On 5 March 2010, the Greek parliament passed the Economy Protection Bill, expected to save €4.8 billion through a number of measures including public sector wage reductions. On 23 April 2010, the Greek government requested that the EU/IMF bailout package be activated.] The IMF had said it was "prepared to move expeditiously on this request".] Greece needed money before 19 May, or it would face a debt roll over of $11.3bn.

Without a bailout agreement, there was a possibility that Greece would have been forced to default on some of its debt. The premiums on Greek debt had risen to a level that reflected a high chance of a default or restructuring. Analysts gave a 25% to 90% chance of a default or restructuring.] A default would most likely have taken the form of a restructuring where Greece would pay creditors only a portion of what they were owed, perhaps 50 or 25 percent.] This would effectively remove Greece from the euro, as it would no longer have collateral with the European Central Bank.

Greece has already had 9 general strikes across the country and there is a great distrust of the government and the EU as a whole there now.

One of the central concerns prior to the bailout was that the crisis could spread beyond Greece. The crisis has reduced confidence in other European economies. Ireland, with a government deficit of 14.3% of GDP, the U.K. with 12.6%, Spain with 11.2%, and Portugal at 9.4% are most at risk.

On the positive side, The Economist acknowledged on 27 May 2010 that while Europe's "profligate economies will struggle ... as austerity kicks in," it also pointed out that "waning confidence will be mitigated by the boost that exports receive from the euro’s plunge."

But this may not be enough to save the tumbling Euro. There is smimply no fat there to absorb this next wave of the crisis. I think we stand on the edge of another banking crisis where several big banks require bailing out again. I do think this can and will happen. I hope it doesnt obviosly but another banking cris that could make 2008 look like a drop in the ocean compared to the next banking crash could effectively end the Euro as we know it today. there is simply nothing to absorb the crash coming up it seems.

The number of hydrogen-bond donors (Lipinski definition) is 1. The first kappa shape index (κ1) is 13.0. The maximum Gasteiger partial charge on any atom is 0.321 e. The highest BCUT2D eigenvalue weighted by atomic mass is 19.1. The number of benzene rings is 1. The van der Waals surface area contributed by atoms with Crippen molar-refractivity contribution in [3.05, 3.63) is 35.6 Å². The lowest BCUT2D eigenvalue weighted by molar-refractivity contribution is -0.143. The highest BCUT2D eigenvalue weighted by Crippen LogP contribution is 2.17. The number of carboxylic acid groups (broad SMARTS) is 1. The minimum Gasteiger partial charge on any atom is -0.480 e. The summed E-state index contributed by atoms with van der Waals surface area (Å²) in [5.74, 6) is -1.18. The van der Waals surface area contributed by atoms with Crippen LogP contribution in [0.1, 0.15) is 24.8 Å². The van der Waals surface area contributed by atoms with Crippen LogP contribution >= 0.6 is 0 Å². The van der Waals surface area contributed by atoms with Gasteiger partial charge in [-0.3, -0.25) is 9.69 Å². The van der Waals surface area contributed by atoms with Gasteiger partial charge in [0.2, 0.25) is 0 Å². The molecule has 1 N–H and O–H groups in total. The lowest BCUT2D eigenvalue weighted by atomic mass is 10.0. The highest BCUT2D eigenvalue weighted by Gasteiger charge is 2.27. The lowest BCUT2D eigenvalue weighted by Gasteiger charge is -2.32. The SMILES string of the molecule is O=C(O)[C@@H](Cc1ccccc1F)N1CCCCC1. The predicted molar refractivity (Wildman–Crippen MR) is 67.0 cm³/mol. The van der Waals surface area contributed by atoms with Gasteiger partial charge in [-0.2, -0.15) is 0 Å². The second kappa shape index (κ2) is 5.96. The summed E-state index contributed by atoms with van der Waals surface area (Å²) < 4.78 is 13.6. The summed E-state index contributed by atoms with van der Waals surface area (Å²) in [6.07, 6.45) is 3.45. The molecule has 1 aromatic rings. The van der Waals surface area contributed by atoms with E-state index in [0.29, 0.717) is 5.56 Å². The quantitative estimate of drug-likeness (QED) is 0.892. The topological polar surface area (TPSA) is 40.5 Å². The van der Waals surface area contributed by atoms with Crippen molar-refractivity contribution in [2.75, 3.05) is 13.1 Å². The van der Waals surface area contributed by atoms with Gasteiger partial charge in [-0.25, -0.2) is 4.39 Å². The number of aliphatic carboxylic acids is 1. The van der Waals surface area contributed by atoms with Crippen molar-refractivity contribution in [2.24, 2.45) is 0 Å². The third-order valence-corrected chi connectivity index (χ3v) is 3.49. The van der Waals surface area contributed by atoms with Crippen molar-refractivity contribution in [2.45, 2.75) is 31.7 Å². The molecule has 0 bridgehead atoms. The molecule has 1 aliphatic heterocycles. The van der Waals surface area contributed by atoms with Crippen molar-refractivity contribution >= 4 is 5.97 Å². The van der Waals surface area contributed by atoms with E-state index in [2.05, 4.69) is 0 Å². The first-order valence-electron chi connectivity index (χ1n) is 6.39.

As further bailouts will have to happen as the governments of these countries look to prop up their failing battered capitalist system with fear growing across Europe further austerity cuts will be forced on the working class to pay for more and more of this.

I really dont think we have even seen the start of this crisis yet only just the tip of the iceberg there is still plenty time to go and i feel we will get worse before we improve.

Even a labour party who you would think would regain power in 2015 at the next general electionw ill be forced into making cuts by the markets who will be wanting them to carry on with the project of cuts to restore confidence in the financial markets.

So if we think labour will be any better we will be sorely mistaken. This is a global crisisa nd no one government will be able to solve this alone i feel.

Only a changing of the whole system, a over throw of capitalism thrown on to the scrap heap for good with a socialist planned economy will be able to bring the world back to a even keel i feel.

Will any country try going down that route ? i really do hope so.

Only socialism can provide for the many not just the few. It is time to rid ourselves of this blood sucking system that capitalism has forced upon us.